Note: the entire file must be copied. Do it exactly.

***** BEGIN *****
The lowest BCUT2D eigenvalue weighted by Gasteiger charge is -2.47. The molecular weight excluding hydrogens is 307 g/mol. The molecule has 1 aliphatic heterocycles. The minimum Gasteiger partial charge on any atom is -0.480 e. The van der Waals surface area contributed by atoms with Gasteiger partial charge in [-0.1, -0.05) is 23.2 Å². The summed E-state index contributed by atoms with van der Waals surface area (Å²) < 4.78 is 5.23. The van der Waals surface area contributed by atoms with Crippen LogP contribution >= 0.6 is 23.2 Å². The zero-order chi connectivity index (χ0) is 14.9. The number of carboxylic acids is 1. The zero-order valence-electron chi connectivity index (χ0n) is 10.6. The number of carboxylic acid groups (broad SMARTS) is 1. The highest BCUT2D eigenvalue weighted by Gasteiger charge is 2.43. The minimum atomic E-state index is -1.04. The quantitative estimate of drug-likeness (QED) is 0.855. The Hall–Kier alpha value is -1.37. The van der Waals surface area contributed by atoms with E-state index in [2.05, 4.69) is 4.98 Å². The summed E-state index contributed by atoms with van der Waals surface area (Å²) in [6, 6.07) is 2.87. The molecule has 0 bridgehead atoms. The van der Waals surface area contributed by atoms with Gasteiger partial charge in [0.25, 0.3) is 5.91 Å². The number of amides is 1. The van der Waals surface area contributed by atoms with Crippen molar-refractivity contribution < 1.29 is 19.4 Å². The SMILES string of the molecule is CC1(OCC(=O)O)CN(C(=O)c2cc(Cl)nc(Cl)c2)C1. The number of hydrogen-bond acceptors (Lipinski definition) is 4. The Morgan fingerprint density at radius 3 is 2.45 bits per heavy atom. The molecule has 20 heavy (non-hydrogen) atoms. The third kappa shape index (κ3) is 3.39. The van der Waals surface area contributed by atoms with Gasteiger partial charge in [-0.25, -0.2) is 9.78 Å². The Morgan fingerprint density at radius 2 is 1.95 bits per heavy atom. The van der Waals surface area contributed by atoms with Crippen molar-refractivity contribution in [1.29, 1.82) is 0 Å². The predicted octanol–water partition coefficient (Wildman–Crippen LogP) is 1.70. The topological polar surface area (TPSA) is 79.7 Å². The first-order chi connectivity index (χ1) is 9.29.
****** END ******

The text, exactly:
The lowest BCUT2D eigenvalue weighted by Gasteiger charge is -2.47. The molecular weight excluding hydrogens is 307 g/mol. The molecule has 1 aliphatic heterocycles. The minimum Gasteiger partial charge on any atom is -0.480 e. The van der Waals surface area contributed by atoms with Gasteiger partial charge in [-0.1, -0.05) is 23.2 Å². The summed E-state index contributed by atoms with van der Waals surface area (Å²) < 4.78 is 5.23. The van der Waals surface area contributed by atoms with Crippen LogP contribution >= 0.6 is 23.2 Å². The zero-order chi connectivity index (χ0) is 14.9. The number of carboxylic acids is 1. The zero-order valence-electron chi connectivity index (χ0n) is 10.6. The number of carboxylic acid groups (broad SMARTS) is 1. The highest BCUT2D eigenvalue weighted by Gasteiger charge is 2.43. The minimum atomic E-state index is -1.04. The quantitative estimate of drug-likeness (QED) is 0.855. The Hall–Kier alpha value is -1.37. The van der Waals surface area contributed by atoms with E-state index in [2.05, 4.69) is 4.98 Å². The summed E-state index contributed by atoms with van der Waals surface area (Å²) in [6, 6.07) is 2.87. The molecule has 0 bridgehead atoms. The van der Waals surface area contributed by atoms with Gasteiger partial charge in [0.25, 0.3) is 5.91 Å². The number of amides is 1. The van der Waals surface area contributed by atoms with Crippen molar-refractivity contribution < 1.29 is 19.4 Å². The SMILES string of the molecule is CC1(OCC(=O)O)CN(C(=O)c2cc(Cl)nc(Cl)c2)C1. The number of hydrogen-bond acceptors (Lipinski definition) is 4. The Morgan fingerprint density at radius 3 is 2.45 bits per heavy atom. The molecule has 20 heavy (non-hydrogen) atoms. The third kappa shape index (κ3) is 3.39. The van der Waals surface area contributed by atoms with Gasteiger partial charge in [-0.25, -0.2) is 9.78 Å². The Morgan fingerprint density at radius 2 is 1.95 bits per heavy atom. The van der Waals surface area contributed by atoms with Crippen molar-refractivity contribution in [1.29, 1.82) is 0 Å². The predicted octanol–water partition coefficient (Wildman–Crippen LogP) is 1.70. The topological polar surface area (TPSA) is 79.7 Å². The first-order chi connectivity index (χ1) is 9.29.